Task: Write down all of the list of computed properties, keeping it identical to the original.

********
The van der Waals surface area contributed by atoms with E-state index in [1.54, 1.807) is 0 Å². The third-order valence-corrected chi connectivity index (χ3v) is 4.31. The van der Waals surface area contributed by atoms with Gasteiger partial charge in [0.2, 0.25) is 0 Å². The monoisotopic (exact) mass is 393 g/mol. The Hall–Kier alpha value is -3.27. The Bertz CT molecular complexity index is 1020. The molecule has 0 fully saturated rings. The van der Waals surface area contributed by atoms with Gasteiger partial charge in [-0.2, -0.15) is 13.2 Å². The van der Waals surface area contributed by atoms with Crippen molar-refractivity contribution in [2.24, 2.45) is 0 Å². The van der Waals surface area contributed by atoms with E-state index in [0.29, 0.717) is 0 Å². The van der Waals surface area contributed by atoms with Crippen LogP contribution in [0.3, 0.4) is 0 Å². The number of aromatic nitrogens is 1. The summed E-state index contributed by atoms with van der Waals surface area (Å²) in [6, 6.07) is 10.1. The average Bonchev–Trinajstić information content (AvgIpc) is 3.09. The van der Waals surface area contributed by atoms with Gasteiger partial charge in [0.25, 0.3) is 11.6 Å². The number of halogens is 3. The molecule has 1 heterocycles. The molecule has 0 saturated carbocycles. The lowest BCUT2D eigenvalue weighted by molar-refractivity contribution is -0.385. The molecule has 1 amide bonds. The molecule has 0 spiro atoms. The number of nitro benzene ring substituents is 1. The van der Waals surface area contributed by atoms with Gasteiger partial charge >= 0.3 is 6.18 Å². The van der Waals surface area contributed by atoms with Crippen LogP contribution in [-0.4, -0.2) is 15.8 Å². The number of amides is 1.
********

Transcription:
The van der Waals surface area contributed by atoms with E-state index in [1.54, 1.807) is 0 Å². The third-order valence-corrected chi connectivity index (χ3v) is 4.31. The van der Waals surface area contributed by atoms with Gasteiger partial charge in [0.2, 0.25) is 0 Å². The monoisotopic (exact) mass is 393 g/mol. The Hall–Kier alpha value is -3.27. The Bertz CT molecular complexity index is 1020. The molecule has 0 fully saturated rings. The van der Waals surface area contributed by atoms with Gasteiger partial charge in [-0.2, -0.15) is 13.2 Å². The van der Waals surface area contributed by atoms with Crippen molar-refractivity contribution in [2.24, 2.45) is 0 Å². The van der Waals surface area contributed by atoms with E-state index in [0.29, 0.717) is 0 Å². The van der Waals surface area contributed by atoms with Crippen LogP contribution in [0.3, 0.4) is 0 Å². The number of aromatic nitrogens is 1. The summed E-state index contributed by atoms with van der Waals surface area (Å²) in [6, 6.07) is 10.1. The average Bonchev–Trinajstić information content (AvgIpc) is 3.09. The van der Waals surface area contributed by atoms with Gasteiger partial charge in [0.25, 0.3) is 11.6 Å². The number of halogens is 3. The molecule has 1 heterocycles. The molecule has 0 saturated carbocycles. The lowest BCUT2D eigenvalue weighted by molar-refractivity contribution is -0.385. The molecule has 1 amide bonds. The molecule has 0 spiro atoms. The number of nitro benzene ring substituents is 1. The van der Waals surface area contributed by atoms with Gasteiger partial charge >= 0.3 is 6.18 Å². The van der Waals surface area contributed by atoms with Crippen LogP contribution in [-0.4, -0.2) is 15.8 Å². The number of amides is 1.